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Tight psoas and lower back pain.
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cog1
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Join date: Apr 2011
Location:
Posts: 42

I've always have some random lower back pain, I usually notice it after some random activities like moving stuff, workout, shopping... and It will heal after one or two week. I've been not doing back squats and deadlifts for two years because my school doctor and some chiropractors told me not to, due to my lower back problem.

Recently I transfered to a new school and I had this lower back pain again. This time my school doctor checked me and said it's just a very tight psoas. He thought my lumbar spine is good and should have no problem to do squat and deadlift if I stretch my psoas regularly. He refered me to a physical therapist just to double check it, my appointment is in next week.

I hope what he says is true. But wtf with those previous diagnosis, they've totally ruined my lower body training for two years...

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Field
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Join date: Oct 2011
Location: Washington, USA
Posts: 529

This is one thing that scares me about having to deal with some kind of injury. If you decide to seek paid help, you generally dont know how ..good.. the person helping you is , and if you are given the wrong information it can screw you hard-core style.

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hungryone
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Join date: Jul 2004
Location:
Posts: 131

This may sound a little crazy... But are you a tall individual?

I personally am 6'5 and have had some issues with a tight psoas, despite tons of stretching.
Here's where things get a little wild: I've found that the best way to loosen up the psoas (if you've already stretched them) is by training neck extension (i.e. bringing your head back). The body has some unbelievable connections with regards to fascia, and this has been the only way to consistent keep my psoas at a healthy length.

Try adding some neck extension training 2x a week into your program. Tall individuals are especially weak in this area, though most people could use some additional training here.

Like I said, it may sound crazy, but it won't hurt to give a shot!

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olifter1
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Join date: Sep 2008
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Posts: 105

OP,

Lower back pain does not mean 'problem.' Food for thought.

I agree with Field: depending on your PT's training you may be told you have some scaring sound stuff to justify you coming back to 'get fixed.' Chiropractors are really good at this.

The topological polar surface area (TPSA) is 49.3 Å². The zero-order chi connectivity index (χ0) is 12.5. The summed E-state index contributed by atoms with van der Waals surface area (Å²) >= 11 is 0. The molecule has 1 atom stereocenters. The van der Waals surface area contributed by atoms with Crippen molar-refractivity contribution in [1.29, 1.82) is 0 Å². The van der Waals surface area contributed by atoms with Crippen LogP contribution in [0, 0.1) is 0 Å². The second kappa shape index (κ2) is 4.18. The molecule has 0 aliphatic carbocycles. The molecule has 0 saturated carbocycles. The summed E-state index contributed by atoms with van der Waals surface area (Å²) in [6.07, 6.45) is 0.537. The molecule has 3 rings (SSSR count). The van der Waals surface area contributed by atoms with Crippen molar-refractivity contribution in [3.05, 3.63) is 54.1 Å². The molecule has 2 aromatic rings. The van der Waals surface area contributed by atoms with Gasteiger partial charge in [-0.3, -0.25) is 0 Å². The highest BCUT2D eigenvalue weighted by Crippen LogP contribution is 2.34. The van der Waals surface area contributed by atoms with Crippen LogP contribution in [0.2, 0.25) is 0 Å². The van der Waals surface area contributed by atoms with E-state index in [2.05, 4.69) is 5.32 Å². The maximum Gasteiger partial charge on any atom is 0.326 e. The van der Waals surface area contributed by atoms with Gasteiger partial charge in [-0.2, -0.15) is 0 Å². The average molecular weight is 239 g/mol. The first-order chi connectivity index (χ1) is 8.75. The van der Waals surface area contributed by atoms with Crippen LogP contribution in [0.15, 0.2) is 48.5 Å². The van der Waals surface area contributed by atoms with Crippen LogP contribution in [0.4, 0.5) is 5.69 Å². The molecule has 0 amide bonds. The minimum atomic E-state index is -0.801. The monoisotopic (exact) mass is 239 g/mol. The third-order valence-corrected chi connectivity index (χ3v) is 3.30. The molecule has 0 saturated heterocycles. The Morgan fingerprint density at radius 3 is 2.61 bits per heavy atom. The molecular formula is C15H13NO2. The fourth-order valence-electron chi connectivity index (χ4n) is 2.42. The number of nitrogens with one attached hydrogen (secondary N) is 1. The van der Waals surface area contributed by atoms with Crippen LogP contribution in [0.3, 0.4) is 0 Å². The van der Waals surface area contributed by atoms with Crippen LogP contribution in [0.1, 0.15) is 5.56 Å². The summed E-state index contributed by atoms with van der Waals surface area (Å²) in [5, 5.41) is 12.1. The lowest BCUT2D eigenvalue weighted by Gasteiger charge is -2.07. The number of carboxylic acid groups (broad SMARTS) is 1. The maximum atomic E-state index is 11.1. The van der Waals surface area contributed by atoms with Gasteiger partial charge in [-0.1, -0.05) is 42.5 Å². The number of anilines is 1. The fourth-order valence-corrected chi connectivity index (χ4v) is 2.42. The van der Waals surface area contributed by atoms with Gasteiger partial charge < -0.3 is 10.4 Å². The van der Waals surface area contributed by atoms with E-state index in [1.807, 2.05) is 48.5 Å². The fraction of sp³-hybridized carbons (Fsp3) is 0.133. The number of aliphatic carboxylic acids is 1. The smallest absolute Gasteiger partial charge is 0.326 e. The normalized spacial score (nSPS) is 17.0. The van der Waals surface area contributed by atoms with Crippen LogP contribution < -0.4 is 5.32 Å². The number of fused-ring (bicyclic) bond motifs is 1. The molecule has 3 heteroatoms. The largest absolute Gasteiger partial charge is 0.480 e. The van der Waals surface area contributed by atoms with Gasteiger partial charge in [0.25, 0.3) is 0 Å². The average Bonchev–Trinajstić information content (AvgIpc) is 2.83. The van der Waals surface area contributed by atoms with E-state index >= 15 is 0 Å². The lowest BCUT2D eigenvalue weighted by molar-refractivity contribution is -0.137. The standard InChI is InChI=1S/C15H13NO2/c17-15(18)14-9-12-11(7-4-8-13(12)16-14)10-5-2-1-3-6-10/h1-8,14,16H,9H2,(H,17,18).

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cog1
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Join date: Apr 2011
Location:
Posts: 42

hungryone wrote:
This may sound a little crazy... But are you a tall individual?

I personally am 6'5 and have had some issues with a tight psoas, despite tons of stretching.
Here's where things get a little wild: I've found that the best way to loosen up the psoas (if you've already stretched them) is by training neck extension (i.e. bringing your head back). The body has some unbelievable connections with regards to fascia, and this has been the only way to consistent keep my psoas at a healthy length.

Try adding some neck extension training 2x a week into your program. Tall individuals are especially weak in this area, though most people could use some additional training here.

Like I said, it may sound crazy, but it won't hurt to give a shot!

Thanks, hungryone. I'm not tall (5'10'' or 178cm). But I do have weak neck extension muscle due to bad posture. I guess because tall people usually look down so they tend to have poor posture? I was an average guy with tall guy's posture, trying to fix it for a long time but my head still unconsciously move forward when I do not focus on my posture.

I'll definitely try cuz it's an obvious weak point I've spotted but just never really paid attention to.

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hungryone
Level 1

Join date: Jul 2004
Location:
Posts: 131

cog1 wrote:
Thanks, hungryone. I'm not tall (5'10'' or 178cm). But I do have weak neck extension muscle due to bad posture. I guess because tall people usually look down so they tend to have poor posture? I was an average guy with tall guy's posture, trying to fix it for a long time but my head still unconsciously move forward when I do not focus on my posture.

I'll definitely try cuz it's an obvious weak point I've spotted but just never really paid attention to.


Yes, tall people usually deal with this issue because they're always looking down!
3-4 sets of neck extensions 2x a week should do the trick.

Lay down face first on a bench with your head hanging off. Place weights on the back of your head and control throughout the entire movement. Also try pausing for 5-6 seconds at peak contraction.

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